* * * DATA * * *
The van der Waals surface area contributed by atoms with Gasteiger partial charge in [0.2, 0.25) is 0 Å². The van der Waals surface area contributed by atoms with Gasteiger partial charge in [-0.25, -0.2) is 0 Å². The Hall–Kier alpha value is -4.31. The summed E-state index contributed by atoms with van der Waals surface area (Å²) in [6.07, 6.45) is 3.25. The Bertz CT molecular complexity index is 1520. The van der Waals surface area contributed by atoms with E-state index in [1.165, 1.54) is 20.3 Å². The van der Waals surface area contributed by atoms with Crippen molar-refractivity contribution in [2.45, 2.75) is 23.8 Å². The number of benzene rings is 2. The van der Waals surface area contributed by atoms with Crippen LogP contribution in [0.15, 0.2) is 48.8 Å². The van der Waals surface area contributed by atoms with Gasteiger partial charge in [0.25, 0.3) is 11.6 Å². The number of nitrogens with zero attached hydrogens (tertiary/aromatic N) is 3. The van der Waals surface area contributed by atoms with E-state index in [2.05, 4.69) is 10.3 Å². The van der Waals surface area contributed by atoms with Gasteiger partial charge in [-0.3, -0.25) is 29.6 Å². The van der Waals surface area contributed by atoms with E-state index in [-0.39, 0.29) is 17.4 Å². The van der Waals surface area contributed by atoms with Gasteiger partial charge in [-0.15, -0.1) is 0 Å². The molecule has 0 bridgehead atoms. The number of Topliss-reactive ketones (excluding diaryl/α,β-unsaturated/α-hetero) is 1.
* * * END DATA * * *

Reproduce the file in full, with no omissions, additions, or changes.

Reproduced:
The van der Waals surface area contributed by atoms with Gasteiger partial charge in [0.2, 0.25) is 0 Å². The van der Waals surface area contributed by atoms with Gasteiger partial charge in [-0.25, -0.2) is 0 Å². The Hall–Kier alpha value is -4.31. The summed E-state index contributed by atoms with van der Waals surface area (Å²) in [6.07, 6.45) is 3.25. The Bertz CT molecular complexity index is 1520. The van der Waals surface area contributed by atoms with E-state index in [1.165, 1.54) is 20.3 Å². The van der Waals surface area contributed by atoms with Crippen molar-refractivity contribution in [2.45, 2.75) is 23.8 Å². The number of benzene rings is 2. The van der Waals surface area contributed by atoms with Crippen LogP contribution in [0.15, 0.2) is 48.8 Å². The van der Waals surface area contributed by atoms with Gasteiger partial charge in [0.25, 0.3) is 11.6 Å². The number of nitrogens with zero attached hydrogens (tertiary/aromatic N) is 3. The van der Waals surface area contributed by atoms with E-state index in [2.05, 4.69) is 10.3 Å². The van der Waals surface area contributed by atoms with Gasteiger partial charge in [-0.3, -0.25) is 29.6 Å². The van der Waals surface area contributed by atoms with E-state index in [-0.39, 0.29) is 17.4 Å². The van der Waals surface area contributed by atoms with Gasteiger partial charge in [-0.15, -0.1) is 0 Å². The molecule has 0 bridgehead atoms. The number of Topliss-reactive ketones (excluding diaryl/α,β-unsaturated/α-hetero) is 1.